And certainly managing to make spiritual progress look very difficult, getting more and more lost in the intricate webs of what John McLaughlin once called "the murky corridors of your mind".

Furthermore his recent writings have a decisively ethno-centristic undertone in his dismissal of the classical Eastern views on the topic of Enlightenment. Views based on thousands of years exploration of altered states of consciousness. And based on the experiences of thousands of mystics and their existential insights into the Beyond. Something which fits all too well with his support of president Bush and the Iraq war, trying to americanize the world of spirituality too.

Perhaps things are a lot more simple than Wilber and his followers will admit, perhaps the question to be asked is really the old Hendrix-phrase: Are you experienced? Have you gone beyond the everyday mind and opened up to the truth of what/who you are?

But Wilber's real mistake is to think that Truth can ever be figured out by the human mind with all it's limitations.

I find it significant that great Enlightened ones like the Buddha and in recent times Ramana Maharshi and Osho have discouraged all kinds of metaphysical speculations. And when push come to shove that's actually all the clever Wilber has to offer with his quadrants and postmodern hype: some highly hypothetical speculations about the Unknowable.

No doubt Wilber has a very keen intellect, a brilliant mind. What his 'teachings' lack is Heart, openness, humility concerning the role of the intellectual mind and the ability to just open up to the wonders of the world.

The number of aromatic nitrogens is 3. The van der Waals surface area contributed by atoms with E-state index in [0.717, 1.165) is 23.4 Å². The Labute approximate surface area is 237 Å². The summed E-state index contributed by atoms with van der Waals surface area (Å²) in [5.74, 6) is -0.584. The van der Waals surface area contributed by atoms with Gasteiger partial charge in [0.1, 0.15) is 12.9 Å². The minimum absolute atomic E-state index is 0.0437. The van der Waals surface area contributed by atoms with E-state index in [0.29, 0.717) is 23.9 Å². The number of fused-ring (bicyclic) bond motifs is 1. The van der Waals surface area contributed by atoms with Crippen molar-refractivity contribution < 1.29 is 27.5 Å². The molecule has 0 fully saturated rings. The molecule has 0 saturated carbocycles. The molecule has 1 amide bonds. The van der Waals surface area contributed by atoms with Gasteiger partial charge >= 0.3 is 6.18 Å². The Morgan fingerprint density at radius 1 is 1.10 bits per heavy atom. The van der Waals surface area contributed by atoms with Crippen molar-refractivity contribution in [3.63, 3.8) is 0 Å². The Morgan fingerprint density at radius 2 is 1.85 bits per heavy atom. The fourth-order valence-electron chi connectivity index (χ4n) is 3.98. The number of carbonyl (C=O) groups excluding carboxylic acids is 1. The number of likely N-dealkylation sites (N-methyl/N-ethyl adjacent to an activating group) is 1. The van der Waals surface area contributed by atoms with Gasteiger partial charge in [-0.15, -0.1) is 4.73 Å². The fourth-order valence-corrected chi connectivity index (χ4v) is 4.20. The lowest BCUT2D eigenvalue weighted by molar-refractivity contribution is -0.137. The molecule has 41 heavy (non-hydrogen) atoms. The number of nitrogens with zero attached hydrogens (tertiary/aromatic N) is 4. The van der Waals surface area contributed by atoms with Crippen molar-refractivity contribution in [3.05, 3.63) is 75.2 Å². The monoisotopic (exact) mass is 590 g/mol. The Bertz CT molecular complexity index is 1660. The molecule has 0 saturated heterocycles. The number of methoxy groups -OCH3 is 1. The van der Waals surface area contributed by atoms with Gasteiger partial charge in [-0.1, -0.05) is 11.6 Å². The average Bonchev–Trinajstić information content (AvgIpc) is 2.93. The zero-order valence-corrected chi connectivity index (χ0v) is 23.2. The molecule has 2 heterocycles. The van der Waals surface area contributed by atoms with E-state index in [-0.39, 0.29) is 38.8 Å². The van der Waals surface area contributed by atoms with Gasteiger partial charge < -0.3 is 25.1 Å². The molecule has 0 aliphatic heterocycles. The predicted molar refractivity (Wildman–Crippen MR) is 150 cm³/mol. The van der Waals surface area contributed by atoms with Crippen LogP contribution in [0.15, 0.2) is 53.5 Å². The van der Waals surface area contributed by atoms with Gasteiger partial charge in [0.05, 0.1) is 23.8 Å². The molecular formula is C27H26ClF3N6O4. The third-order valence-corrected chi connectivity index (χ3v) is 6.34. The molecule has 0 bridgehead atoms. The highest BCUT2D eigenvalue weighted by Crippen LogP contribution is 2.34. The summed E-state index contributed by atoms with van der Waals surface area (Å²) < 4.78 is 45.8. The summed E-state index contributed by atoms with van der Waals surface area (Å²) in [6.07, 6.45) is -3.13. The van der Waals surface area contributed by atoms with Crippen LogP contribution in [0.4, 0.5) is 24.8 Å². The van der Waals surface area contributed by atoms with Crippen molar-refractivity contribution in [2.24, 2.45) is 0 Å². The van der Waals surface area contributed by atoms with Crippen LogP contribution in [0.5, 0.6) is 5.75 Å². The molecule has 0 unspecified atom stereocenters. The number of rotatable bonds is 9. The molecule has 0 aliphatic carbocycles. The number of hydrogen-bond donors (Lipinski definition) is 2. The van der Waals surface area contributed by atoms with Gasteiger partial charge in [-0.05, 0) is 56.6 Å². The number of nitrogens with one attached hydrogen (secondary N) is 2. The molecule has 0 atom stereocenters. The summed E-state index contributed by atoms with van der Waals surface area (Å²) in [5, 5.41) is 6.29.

Many a simpleton may actually 'know' a lot more than a smart guy like Wilber. And she/he may express that insight in a dance or a song or just in tears of gratitude because Truth makes words seem so utterly inadequate
and gross.
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on 21 July 2014
Found this book to be dry and full of pseudo scientific jargon and presumably "meaningful-to-some" academic theory, and just not at all what I was expecting after reading another book by the same title by Donal Dorr, which by the way was excellent, grounded and not abstract like this book.
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on 22 August 2013
Unless you are into Wilber this is a bit heavy going and must say that whilst I like the concepts and models at the start I have yet to complete the reading of this book. The use of one terminology and then renaming it meant I was losing the thread.
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on 26 July 2014
An excellent work - well worth reading.